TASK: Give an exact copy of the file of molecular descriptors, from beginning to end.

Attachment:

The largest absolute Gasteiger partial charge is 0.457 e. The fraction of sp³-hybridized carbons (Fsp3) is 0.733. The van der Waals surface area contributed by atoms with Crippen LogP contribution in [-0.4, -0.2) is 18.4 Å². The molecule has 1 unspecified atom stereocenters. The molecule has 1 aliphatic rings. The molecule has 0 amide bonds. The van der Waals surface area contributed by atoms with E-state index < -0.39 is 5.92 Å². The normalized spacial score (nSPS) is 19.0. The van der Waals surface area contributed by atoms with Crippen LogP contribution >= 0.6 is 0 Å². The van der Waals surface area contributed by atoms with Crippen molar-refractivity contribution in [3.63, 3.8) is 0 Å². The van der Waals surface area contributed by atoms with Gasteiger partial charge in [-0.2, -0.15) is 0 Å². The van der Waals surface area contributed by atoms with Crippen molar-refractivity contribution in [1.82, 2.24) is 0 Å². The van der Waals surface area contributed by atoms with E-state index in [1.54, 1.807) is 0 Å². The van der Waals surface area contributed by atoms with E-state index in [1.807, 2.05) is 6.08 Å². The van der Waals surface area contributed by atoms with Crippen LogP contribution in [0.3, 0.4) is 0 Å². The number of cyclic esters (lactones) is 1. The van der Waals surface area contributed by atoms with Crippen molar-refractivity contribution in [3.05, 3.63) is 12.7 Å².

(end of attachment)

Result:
The largest absolute Gasteiger partial charge is 0.457 e. The fraction of sp³-hybridized carbons (Fsp3) is 0.733. The van der Waals surface area contributed by atoms with Crippen LogP contribution in [-0.4, -0.2) is 18.4 Å². The molecule has 1 unspecified atom stereocenters. The molecule has 1 aliphatic rings. The molecule has 0 amide bonds. The van der Waals surface area contributed by atoms with E-state index < -0.39 is 5.92 Å². The normalized spacial score (nSPS) is 19.0. The van der Waals surface area contributed by atoms with Crippen LogP contribution >= 0.6 is 0 Å². The van der Waals surface area contributed by atoms with Crippen molar-refractivity contribution in [3.63, 3.8) is 0 Å². The van der Waals surface area contributed by atoms with Gasteiger partial charge in [-0.2, -0.15) is 0 Å². The van der Waals surface area contributed by atoms with Crippen molar-refractivity contribution in [1.82, 2.24) is 0 Å². The van der Waals surface area contributed by atoms with E-state index in [1.54, 1.807) is 0 Å². The van der Waals surface area contributed by atoms with E-state index in [1.807, 2.05) is 6.08 Å². The van der Waals surface area contributed by atoms with Crippen LogP contribution in [0.3, 0.4) is 0 Å². The number of cyclic esters (lactones) is 1. The van der Waals surface area contributed by atoms with Crippen molar-refractivity contribution in [3.05, 3.63) is 12.7 Å².